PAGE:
Wanderlusters: Running Away Doesn’t Work. (But Run Anyway!)

Originally published at elephant journal—7 September, 2016.

This is fun.

I’m going through some old writings in anticipation of a possible project or two, and as always, it is a fascinating adventure to chat with my former self.

And while I’m not currently in the wildest of wanderlusting phases (actually, I’m solidly planted in Costa Rica for at least another 6 months while I cultivate events and retreats here), I still think this is some pretty good advice.

For you, wanderlusters:

wanderlusters, toby israel, travel light

Hello, my name is Toby Israel, and I am an adventure addict and wanderlust junkie.

And no, I’m not sorry.

I won’t lie to you. What everyone tells you is true: you can’t run away from your issues. Nope, doesn’t work.

Every sadness, heartache, loss, fear and insecurity has trailed me down the road of my nomadic life, following my sandy footprints like unwanted travel companions. If my heart were a backpack, you could not lift it onto your shoulders, so full it is of loves and lives. These things do not simply vanish into an Instagram-ready snapshot captioned, “Let that sh*t go.” Oh, no. Did you really think it would?

Vagabonding, as I like to call it, has never solved a single problem. Not a crumbling relationship. Not a fear of heights. Not a longing for security.

Indeed, “running away” is an empty promise. Walking off into the sunset, guitar slung across your back, Sufjan Stevens illogically emanating from the empty fields—I mean, come on, I can hardly write it, it’s so cliché.

Here’s the thing: running “away” may be impossible—but beautiful, wise wanderlusters, you should run anyway.

Run as far and as hard as you can.

Run with purpose. Run with laughter. Run with mad, passionate glee.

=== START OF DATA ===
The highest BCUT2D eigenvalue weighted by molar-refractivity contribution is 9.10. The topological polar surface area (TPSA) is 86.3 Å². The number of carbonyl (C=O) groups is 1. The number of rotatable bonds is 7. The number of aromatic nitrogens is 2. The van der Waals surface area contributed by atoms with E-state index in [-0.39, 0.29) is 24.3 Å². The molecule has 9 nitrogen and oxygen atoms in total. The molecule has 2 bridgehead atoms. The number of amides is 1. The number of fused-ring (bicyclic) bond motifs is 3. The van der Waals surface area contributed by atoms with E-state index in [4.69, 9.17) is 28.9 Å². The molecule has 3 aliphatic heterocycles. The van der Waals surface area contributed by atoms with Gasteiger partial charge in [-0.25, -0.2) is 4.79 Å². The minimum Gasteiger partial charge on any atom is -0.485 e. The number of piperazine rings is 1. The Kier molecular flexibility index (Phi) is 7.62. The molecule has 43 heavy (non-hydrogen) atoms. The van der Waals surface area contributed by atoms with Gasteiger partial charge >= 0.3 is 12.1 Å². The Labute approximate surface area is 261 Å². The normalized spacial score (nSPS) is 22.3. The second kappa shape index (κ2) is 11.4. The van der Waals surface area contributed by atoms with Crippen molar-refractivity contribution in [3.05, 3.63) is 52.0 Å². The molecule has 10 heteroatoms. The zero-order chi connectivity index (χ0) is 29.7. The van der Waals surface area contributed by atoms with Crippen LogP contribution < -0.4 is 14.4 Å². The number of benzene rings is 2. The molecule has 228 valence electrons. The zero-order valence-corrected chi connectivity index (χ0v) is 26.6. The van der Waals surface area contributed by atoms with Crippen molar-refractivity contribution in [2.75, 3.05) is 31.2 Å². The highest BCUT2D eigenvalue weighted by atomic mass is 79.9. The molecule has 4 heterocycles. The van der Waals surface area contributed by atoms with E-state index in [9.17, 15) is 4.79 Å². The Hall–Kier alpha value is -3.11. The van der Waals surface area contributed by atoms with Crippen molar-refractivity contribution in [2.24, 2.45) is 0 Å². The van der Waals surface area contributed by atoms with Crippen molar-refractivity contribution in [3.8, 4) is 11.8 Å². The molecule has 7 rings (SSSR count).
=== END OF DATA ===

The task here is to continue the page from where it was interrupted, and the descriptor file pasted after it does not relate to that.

You’ll know when it’s time to stop—or you won’t, in which case you’ll keep running.

Wandering isn’t a cure, but it is (I believe) a path.

If that path calls to you, sowing iridescent oceans and unfamiliar cobble-stoned streets in your dreams, then honor the call. (If it really calls to you though, you don’t need me or anyone to tell you that.) Wandering won’t fix you, but it could uncover your self to your self.

wanderlusters, toby israel, travel

Would I have ever jumped off a 152-meter bridge had I not chased the magical yeti of adventure, facing a fear of heights in the process? Would I have hitchhiked 6,000 kilometers across Europe had I not answered my call and started to run? Would I have healed my heart had I ignored the balm of open skies and fresh wings—instead staying earthbound and numb in the familiar places I once called home?

Maybe. Probably not. And I’d have far fewer stories to show for it.

Sorry, but I am not sorry. I am every damn cliché you could write about the wandering millennial seeker roaming the world for years on end—and I am exquisitely filled with joy about it.

Sometimes, we have to come back, go home, stay still to “find ourselves”—but maybe, just maybe, sometimes we’re waiting to be found at the end of a bungee cord, the top of a mountain, the last hour of an 800-kilometer trail. Wouldn’t it be a shame not to go and see?

Remind me then, what is this thing I’m supposedly running away from? I cannot see it, for I am too busy testing my wings.


Hey, feeling wanderlusty? Check out my upcoming retreats in Costa Rica and come hang out in paradise for a while! 😉

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won't you stay
Nomadism, Poetry & Fiction

“Won’t You Stay?” A Short Story about Leaving.

Written in Taghazout, Morocco in October 2016. Originally published in elephant journal.

Won’t You Stay?

won't you stay

A bird came to rest on a branch outside my window one day. It sang such a beautiful tune, I nearly cried.
“Won’t you stay?” I asked the little bird.
“I could stay,” it replied, “but that is not what these wings were made for.”

A fawn appeared on the hill outside my window one day. Its silent grace was so lovely, I nearly cried.
“Won’t you stay, and rest by my side?” I asked.
“I could stay,” it answered, “but that is not what these legs were made for.”

A fish jumped in the river outside my window one day. It moved with such effortless joy, I nearly cried.
“Won’t you stay?” I called to it hopefully.
“I could stay,” it answered, “but that’s not what these fins were made for.”

A man knocked on my window one day. His eyes were such pools of wild grace as he watched me pack my bags. Tears slipped from my eyes.
“Won’t you stay?” He asked, though his heart knew the answer.
“I could stay,” I whispered, “but that’s not what I was made for.”


Read the original piece on elephantjournal.com

Image: Used with permission from Paula Barkmeier